Follow Math Help Forum on Facebook and Google+

  7. #7
    Senior Member x3bnm's Avatar
    Joined
    Nov 2009
    Posts
    300
    Thanks
    16

    Re: Vector orthogonality, orthonormal basis and subspace

    Quote Originally Posted by Deveno View Post
    that's the general idea, but (and i could be wrong because physicists and mathematicians have slightly differing conventions on complex inner products which is confusing) i believe that the conjugate sign should be over your c's not the basis vectors. that is for a complex inner product:

    <x,y+z> = <x,y> + <x,z> but <x,ay> = \overline{a}<x,y>
    Ok. I'll remember that. I can now close the thread. Thanks Deveno.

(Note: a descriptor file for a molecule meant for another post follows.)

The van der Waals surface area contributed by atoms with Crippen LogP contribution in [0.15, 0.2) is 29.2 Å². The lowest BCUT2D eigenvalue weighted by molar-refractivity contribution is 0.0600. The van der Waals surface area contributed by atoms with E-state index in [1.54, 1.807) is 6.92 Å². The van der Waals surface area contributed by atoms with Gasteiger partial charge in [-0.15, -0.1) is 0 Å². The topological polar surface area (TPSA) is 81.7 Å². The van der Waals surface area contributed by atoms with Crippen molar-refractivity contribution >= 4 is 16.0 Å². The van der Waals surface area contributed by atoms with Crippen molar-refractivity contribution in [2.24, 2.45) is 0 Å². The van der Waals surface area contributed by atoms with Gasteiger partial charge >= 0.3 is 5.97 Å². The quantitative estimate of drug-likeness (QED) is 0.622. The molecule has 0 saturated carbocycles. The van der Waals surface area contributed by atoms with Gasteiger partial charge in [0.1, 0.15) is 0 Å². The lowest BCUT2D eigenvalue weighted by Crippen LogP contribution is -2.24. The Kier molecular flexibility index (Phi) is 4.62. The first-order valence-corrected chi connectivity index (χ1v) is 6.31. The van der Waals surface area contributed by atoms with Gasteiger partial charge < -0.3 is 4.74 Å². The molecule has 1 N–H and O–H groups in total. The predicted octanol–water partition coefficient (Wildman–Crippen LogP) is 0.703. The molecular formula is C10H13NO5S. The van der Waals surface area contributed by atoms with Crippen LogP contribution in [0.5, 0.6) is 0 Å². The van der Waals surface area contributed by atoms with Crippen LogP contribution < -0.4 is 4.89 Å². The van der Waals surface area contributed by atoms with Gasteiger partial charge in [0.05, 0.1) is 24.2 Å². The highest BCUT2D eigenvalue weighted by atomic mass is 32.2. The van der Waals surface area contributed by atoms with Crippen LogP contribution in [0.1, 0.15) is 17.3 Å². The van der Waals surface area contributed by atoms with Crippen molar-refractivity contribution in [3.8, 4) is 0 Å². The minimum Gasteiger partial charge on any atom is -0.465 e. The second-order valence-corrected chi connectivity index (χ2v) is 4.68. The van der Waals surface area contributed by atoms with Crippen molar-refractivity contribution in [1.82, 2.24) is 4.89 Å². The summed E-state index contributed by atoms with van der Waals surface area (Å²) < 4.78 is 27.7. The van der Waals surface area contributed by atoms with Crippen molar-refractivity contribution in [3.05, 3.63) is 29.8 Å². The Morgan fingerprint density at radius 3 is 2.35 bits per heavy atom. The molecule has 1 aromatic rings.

Follow Math Help Forum on Facebook and Google+

  8. #8
    Senior Member x3bnm's Avatar
    Joined
    Nov 2009
    Posts
    300
    Thanks
    16

    Re: Vector orthogonality, orthonormal basis and subspace

    Quote Originally Posted by Deveno View Post
    that's the general idea, but (and i could be wrong because physicists and mathematicians have slightly differing conventions on complex inner products which is confusing) i believe that the conjugate sign should be over your c's not the basis vectors. that is for a complex inner product:

    <x,y+z> = <x,y> + <x,z> but <x,ay> = \overline{a}<x,y>
    I had to reopen this thread because I've a question.

    I'm having confusion over complex inner product used in this theorem. Sorry I didn't understand your explanation.

    \text{if } x = \{a + b.i \} \text{ and } y = \{ c + d.i \}

    Am I correct with this one for common inner product: